You don’t have to spend hours making cold calls or squander money on invisible advertisements in order to find new clients. In fact, savvy businesspeople–technical writers included–know the best way to expand your client base is by leveraging the resources you already have.
You might ask, “What resources?” Well, pull out your personal address book. This database of contacts–friends, relatives, and co-workers–is a gold mine when prospecting for business. By knowing how and who to ask, you can soon have as much business as you can handle!
Take the case of Jerri Ledford of Nashville, TN. Ledford answered an announcement for a temporary job forwarded from a friend. “I sent an e-mail describing my experience and landed some steady work,” Ledford says.
A few weeks after this initial contact, Ledford got a phone call. The contact had recommended her to an acquaintance, another writer looking for help. By networking, Ledford parlayed her original investment–an e-mail that took five minutes to compose–into thousands of dollars in projects, in a few months’ time. The best part? You can do it, too, by following a few rules to networking success.
Rule #1: Figure Out What You Want. It may seem obvious, but it’s essential to decide exactly what it is you want for your technical writing career. You have to know what you want before you can get it, so be concrete: More clients? Expansion into a different field? Bigger projects from a handful of “good” clients? Summarize your goal in a five-second “hook” to use in networking.
This next bit of advice may sound dumb, but practice your hook. Stand in front of the mirror, or in front of a friend, and repeat your hook over and over until you can say it so smoothly that it comes out like honey. This is a technique used by screenwriters and wannabe entrepreneurs around the country. After all, you never know who you’re going to meet in the elevator, on line for the restroom, or on the subway.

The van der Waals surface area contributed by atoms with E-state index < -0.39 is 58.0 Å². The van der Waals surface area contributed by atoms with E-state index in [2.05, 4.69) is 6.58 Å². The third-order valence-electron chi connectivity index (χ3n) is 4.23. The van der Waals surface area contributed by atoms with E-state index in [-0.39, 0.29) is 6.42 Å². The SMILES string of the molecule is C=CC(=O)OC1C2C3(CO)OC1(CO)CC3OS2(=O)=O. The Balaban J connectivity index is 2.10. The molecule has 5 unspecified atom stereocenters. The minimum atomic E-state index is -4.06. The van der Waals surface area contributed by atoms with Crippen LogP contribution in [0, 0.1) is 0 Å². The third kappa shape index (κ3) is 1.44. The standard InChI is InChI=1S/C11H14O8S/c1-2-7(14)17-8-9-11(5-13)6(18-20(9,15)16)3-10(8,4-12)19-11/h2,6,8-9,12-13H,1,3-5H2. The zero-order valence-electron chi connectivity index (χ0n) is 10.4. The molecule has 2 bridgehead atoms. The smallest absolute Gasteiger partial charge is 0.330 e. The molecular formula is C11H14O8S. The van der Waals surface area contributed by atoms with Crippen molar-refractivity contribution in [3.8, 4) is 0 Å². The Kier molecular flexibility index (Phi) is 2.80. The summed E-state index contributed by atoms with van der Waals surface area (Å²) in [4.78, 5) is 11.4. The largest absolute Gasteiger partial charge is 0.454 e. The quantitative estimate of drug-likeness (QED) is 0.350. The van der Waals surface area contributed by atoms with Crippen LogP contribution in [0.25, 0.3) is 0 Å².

Rule #2: Expand Your Perspective. As you leaf through your address book, you may think you don’t know anyone who can help you. Nothing could be further than the truth. A good network includes not just professional contacts, but personal acquaintances as well. Some of my most lucrative assignments have come from a friend or family member, not from a “real” contact. I received a $3000 project for an e-commerce company from a high school pal, and a series of technical articles as a referral from a colleague I’d met on an online forum.
And, most importantly, these people know you and want to see you succeed. They’re willing to put themselves out a bit in order to help you make it. And if they aren’t? Well, then, there’s nothing like a request for help to separate your friends from the “others” in your life.
Rule #3: Ask, Ask, Ask. Every time you have a conversation of any length with someone in your network, throw in your hook. You don’t have to make a big deal out of it–just work it in casually (that’s what all that practicing was good for!). These kinds of requests are good to keep conversation moving, and don’t forget that people actually like to help other people.
When you receive a referral, note the name and follow up–usually phone or e-mail are the best methods. Introduce yourself, tell who referred you, and provide a brief background about your experience. Then give them your hook, ending with the same question: Do they know anyone who might be able to help?
Rule #4: Do Your Best Work–Always. Your best source of business can be your current client base, as it was for Jerri Ledford. By doing your best work, you set yourself up for more business from your current clients as well as referrals to new contacts. Yes, your current clients might fear losing you by referring you to other companies looking for work–but that just might encourage them to throw some more lucrative projects your way in order to keep you around.
Rule #5: Maintain your Network. The people with the strongest networks are those who offer help before they ask others for it. “I try to be sensitive to what other people need to do their best work–and I offer it if I come across it, no strings attached,” says consultant Doretta Thompson of Toronto. Thompson recently billed over $140,000 (Canadian) for a project referred from a friend–someone Thompson herself had helped out a few years back.
The real key to networking is to keep in touch with people consistently, not just when you need something. And most importantly, give at least as much as you get. Successful networks must have threads running in both directions to be of any support.